A few months back, I made a post on the tug Luna and Venus, of the Boston Towboat Company, dubbed Historic Tugs I. The intention was to highlight museum vessels and whatnot with historic documentation and photos. To change that a bit, I am going to start a new series covering just tugs of the 1930’s-1970’s, including both new and repowered boats, using several styles of propulsion. This first tug profiled, will be the M. Moran.
Not much has to be said about Moran Towing, one of the oldest and well known tugboat companies in the world, founded in 1860 by Irish immigrant, Michael Moran. Moran Towing is a well established company, using a vast fleet of tugs, ranging from small 80′ direct reversing Canal tugs, to large, WWII surplus ocean going 165′ tugs, many of which were on charter from the US Navy. Fast forward to 1960: These were all single screw tugs, never exceeding much more then about 2000HP. Moran Towing had a long history of working with TAMS Inc., and later the General Motors Marine Design Section under naval architects Richard Cook and later Joe Hack.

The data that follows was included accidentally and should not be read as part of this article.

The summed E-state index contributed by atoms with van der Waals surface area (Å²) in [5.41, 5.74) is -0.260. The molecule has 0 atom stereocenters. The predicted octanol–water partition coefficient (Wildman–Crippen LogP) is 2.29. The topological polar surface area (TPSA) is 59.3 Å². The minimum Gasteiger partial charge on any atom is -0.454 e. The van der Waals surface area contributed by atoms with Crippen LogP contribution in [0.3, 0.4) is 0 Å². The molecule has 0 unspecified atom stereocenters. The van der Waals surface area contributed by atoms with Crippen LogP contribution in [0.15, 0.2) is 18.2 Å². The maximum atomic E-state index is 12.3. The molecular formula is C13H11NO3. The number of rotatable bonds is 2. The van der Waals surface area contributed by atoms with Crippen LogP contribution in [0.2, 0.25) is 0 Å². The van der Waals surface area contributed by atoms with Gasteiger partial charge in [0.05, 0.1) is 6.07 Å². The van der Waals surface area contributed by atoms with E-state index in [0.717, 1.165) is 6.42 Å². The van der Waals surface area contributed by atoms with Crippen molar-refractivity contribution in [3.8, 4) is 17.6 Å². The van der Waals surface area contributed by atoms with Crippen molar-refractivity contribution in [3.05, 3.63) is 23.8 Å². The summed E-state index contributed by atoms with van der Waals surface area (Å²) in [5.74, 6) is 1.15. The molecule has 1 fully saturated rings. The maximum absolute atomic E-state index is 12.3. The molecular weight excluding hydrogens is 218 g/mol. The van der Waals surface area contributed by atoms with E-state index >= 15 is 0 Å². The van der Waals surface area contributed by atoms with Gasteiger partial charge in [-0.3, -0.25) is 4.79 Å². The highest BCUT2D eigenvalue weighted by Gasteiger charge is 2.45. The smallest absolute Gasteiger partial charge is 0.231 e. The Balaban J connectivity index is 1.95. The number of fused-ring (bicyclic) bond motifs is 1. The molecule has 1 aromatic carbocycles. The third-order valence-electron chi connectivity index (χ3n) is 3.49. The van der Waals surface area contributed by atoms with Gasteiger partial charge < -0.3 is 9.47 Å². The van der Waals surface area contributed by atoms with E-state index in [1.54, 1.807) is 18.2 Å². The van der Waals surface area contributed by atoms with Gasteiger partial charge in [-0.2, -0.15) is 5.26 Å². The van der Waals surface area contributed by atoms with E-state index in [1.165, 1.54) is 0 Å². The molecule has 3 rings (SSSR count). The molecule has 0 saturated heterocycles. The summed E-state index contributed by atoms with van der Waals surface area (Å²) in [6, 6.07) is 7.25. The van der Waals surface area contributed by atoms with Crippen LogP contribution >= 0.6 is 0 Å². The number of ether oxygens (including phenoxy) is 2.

In the era, just about every tug was considered “Ocean Going” (a scary thought..), however in reality only the larger, WWII era tugs really were just that, with the rest being glorified harbor and coastal tugs. Joe Hack would design Moran a 120′ tug, with a 31′ beam, and an 18’9″ depth. A new first for Moran was also introduced – twin screw propulsion.
The tug was named the M. Moran, after the founder of Moran Towing’s Michael Moran. She would be the 7th tug named for him. The M. Moran was designed for an 11,000 mile range, or anywhere in the world – holding a capacity of 75,000 gallons of fuel. The M. Moran was built in Texas, by Gulfport Shipbuilding.
The M. Moran had a rather unorthodox layout, using two split levels underneath the wheelhouse, giving her a rather odd, low profile appearance, but affording a massive amount of interior space. 9 full staterooms, two of which were dubbed a radio room, and a sick bay. A large central galley was located over the engine room – thus she lacked any actual upper engine room, also known as a fiddley. Behind the galley was a space for a 75HP Almon-Johnson towing machine.